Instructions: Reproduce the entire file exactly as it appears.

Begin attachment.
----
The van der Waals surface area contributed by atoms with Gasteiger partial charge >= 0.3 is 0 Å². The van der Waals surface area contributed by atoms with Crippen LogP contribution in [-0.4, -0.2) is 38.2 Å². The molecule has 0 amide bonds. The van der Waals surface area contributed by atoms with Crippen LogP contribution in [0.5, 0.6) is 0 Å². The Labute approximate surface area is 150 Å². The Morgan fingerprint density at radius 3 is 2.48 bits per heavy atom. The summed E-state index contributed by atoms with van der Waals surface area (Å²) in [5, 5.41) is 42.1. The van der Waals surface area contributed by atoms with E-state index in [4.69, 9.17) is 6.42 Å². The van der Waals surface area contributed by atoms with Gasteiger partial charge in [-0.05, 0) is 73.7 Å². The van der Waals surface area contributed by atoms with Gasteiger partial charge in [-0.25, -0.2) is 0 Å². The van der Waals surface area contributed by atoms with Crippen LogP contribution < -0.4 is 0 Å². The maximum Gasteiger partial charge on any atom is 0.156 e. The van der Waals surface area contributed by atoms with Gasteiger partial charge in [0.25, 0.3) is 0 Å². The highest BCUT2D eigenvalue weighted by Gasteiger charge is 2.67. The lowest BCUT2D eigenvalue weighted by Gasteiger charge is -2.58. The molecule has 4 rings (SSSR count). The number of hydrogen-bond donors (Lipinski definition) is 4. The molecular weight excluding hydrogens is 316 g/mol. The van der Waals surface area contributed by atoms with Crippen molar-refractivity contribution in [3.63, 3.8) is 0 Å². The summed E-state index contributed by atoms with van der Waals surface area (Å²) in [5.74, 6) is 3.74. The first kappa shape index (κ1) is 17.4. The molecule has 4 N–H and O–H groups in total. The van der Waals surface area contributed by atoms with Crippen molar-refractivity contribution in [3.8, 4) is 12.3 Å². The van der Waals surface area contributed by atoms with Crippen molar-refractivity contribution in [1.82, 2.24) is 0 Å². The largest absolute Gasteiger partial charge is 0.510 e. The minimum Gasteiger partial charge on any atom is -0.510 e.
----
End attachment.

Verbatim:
The van der Waals surface area contributed by atoms with Gasteiger partial charge >= 0.3 is 0 Å². The van der Waals surface area contributed by atoms with Crippen LogP contribution in [-0.4, -0.2) is 38.2 Å². The molecule has 0 amide bonds. The van der Waals surface area contributed by atoms with Crippen LogP contribution in [0.5, 0.6) is 0 Å². The Labute approximate surface area is 150 Å². The Morgan fingerprint density at radius 3 is 2.48 bits per heavy atom. The summed E-state index contributed by atoms with van der Waals surface area (Å²) in [5, 5.41) is 42.1. The van der Waals surface area contributed by atoms with E-state index in [4.69, 9.17) is 6.42 Å². The van der Waals surface area contributed by atoms with Gasteiger partial charge in [-0.05, 0) is 73.7 Å². The van der Waals surface area contributed by atoms with Gasteiger partial charge in [-0.25, -0.2) is 0 Å². The van der Waals surface area contributed by atoms with Crippen LogP contribution < -0.4 is 0 Å². The maximum Gasteiger partial charge on any atom is 0.156 e. The van der Waals surface area contributed by atoms with Gasteiger partial charge in [0.25, 0.3) is 0 Å². The highest BCUT2D eigenvalue weighted by Gasteiger charge is 2.67. The lowest BCUT2D eigenvalue weighted by Gasteiger charge is -2.58. The molecule has 4 rings (SSSR count). The number of hydrogen-bond donors (Lipinski definition) is 4. The molecular weight excluding hydrogens is 316 g/mol. The van der Waals surface area contributed by atoms with Crippen molar-refractivity contribution in [3.63, 3.8) is 0 Å². The summed E-state index contributed by atoms with van der Waals surface area (Å²) in [5.74, 6) is 3.74. The first kappa shape index (κ1) is 17.4. The molecule has 4 N–H and O–H groups in total. The van der Waals surface area contributed by atoms with Crippen molar-refractivity contribution in [3.8, 4) is 12.3 Å². The van der Waals surface area contributed by atoms with Crippen molar-refractivity contribution in [1.82, 2.24) is 0 Å². The largest absolute Gasteiger partial charge is 0.510 e. The minimum Gasteiger partial charge on any atom is -0.510 e.